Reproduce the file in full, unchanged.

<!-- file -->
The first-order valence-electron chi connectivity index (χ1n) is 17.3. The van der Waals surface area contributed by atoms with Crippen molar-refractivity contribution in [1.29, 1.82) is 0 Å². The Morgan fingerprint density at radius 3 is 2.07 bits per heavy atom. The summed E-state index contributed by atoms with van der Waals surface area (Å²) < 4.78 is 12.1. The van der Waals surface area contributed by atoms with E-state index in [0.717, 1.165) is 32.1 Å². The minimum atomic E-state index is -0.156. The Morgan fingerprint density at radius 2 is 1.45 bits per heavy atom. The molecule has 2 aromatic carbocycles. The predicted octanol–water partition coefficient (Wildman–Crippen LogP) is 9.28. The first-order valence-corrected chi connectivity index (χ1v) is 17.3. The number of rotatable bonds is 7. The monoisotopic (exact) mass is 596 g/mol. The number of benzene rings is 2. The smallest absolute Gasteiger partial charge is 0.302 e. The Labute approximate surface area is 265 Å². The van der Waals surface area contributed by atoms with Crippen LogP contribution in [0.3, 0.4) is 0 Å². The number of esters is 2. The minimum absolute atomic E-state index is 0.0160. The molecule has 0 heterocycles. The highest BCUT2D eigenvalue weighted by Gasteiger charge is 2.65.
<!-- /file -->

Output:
The first-order valence-electron chi connectivity index (χ1n) is 17.3. The van der Waals surface area contributed by atoms with Crippen molar-refractivity contribution in [1.29, 1.82) is 0 Å². The Morgan fingerprint density at radius 3 is 2.07 bits per heavy atom. The summed E-state index contributed by atoms with van der Waals surface area (Å²) < 4.78 is 12.1. The van der Waals surface area contributed by atoms with E-state index in [0.717, 1.165) is 32.1 Å². The minimum atomic E-state index is -0.156. The Morgan fingerprint density at radius 2 is 1.45 bits per heavy atom. The molecule has 2 aromatic carbocycles. The predicted octanol–water partition coefficient (Wildman–Crippen LogP) is 9.28. The first-order valence-corrected chi connectivity index (χ1v) is 17.3. The number of rotatable bonds is 7. The monoisotopic (exact) mass is 596 g/mol. The number of benzene rings is 2. The smallest absolute Gasteiger partial charge is 0.302 e. The Labute approximate surface area is 265 Å². The van der Waals surface area contributed by atoms with Crippen LogP contribution in [0.3, 0.4) is 0 Å². The number of esters is 2. The minimum absolute atomic E-state index is 0.0160. The molecule has 0 heterocycles. The highest BCUT2D eigenvalue weighted by Gasteiger charge is 2.65.